Baxter And McGovern Vie For District 6 Seat On The Palm Beach County Commission

In the race to replace term-limited County Commissioner Melissa McKinlay, two candidates are seeking to represent the western communities on the Palm Beach County Commission in District 6 — Realtor and small business owner Sara Baxter, the Republican nominee, and Michelle Oyola McGovern, former state director for U.S. Sen. Bill Nelson, the Democratic nominee.

District 6 includes all of the western communities, along with the Glades area. While the election will be held Tuesday, Nov. 8, mail-in voting is already underway, and early voting begins Monday, Oct. 24.

Sara Baxter — Baxter is a second-generation Floridian. An Acreage resident, she graduated from Palm Beach State College with a bachelor’s degree in business administration. Together with her husband, Baxter owns an automobile repair shop called Foreign Auto Specialists on Belvedere Road. In real estate, she works with Continental Properties.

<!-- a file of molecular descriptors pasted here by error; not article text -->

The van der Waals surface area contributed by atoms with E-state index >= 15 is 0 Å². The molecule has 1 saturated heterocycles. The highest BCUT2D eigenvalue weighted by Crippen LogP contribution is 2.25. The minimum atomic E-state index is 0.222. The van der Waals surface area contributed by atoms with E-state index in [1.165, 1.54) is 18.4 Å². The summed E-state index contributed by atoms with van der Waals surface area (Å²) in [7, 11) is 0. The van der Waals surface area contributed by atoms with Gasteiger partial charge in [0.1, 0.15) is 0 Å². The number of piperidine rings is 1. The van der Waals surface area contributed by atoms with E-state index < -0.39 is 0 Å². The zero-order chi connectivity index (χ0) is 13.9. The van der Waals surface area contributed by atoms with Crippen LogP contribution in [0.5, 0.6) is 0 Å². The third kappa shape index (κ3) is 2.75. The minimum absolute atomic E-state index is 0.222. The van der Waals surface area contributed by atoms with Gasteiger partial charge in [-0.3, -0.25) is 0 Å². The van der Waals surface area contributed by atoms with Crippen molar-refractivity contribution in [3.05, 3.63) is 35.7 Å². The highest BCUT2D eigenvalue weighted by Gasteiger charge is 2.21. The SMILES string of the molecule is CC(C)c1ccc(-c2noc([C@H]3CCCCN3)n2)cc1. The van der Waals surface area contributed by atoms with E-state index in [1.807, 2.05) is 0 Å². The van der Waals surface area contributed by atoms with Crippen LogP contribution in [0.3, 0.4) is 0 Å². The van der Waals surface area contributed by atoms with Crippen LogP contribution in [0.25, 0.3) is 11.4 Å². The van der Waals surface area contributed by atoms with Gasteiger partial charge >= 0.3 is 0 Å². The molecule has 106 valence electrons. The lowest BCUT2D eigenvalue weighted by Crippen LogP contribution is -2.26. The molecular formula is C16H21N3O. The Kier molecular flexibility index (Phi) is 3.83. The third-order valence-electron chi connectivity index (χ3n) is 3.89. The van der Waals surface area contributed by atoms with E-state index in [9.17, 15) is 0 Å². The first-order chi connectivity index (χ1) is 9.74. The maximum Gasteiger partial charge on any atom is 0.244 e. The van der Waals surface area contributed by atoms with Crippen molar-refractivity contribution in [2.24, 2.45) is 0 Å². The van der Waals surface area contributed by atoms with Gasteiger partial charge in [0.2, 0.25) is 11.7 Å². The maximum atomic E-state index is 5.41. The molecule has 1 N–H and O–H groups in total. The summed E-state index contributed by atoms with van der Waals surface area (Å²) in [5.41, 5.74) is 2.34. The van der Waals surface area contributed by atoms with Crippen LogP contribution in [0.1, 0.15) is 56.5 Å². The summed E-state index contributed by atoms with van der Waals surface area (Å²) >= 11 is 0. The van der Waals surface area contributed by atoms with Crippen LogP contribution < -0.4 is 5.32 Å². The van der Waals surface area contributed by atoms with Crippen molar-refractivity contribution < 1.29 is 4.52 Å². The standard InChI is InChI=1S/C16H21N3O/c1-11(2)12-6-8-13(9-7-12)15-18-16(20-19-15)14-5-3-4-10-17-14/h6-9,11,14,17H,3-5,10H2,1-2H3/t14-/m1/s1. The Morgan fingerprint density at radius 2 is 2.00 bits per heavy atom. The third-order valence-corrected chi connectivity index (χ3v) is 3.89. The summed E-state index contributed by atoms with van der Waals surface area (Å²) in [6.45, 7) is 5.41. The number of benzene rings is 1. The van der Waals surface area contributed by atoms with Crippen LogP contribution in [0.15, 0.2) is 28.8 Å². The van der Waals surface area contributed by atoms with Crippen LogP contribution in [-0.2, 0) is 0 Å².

“I’m a wife and mother of three boys and a small business owner,” Baxter said. “The story of my life is being able to overcome challenges and to work with the resources available to me and make them the most effective.”

Baxter said she decided to run after facing what she feels were unnecessary challenges while opening and operating her small business.

“I have come across many challenges from trying to find a space to open our small business, all the way through the zoning and planning processes,” she explained. “I wanted to get into this race to help our economy improve, and that starts with the growth and development of new small businesses and making the process simplified.”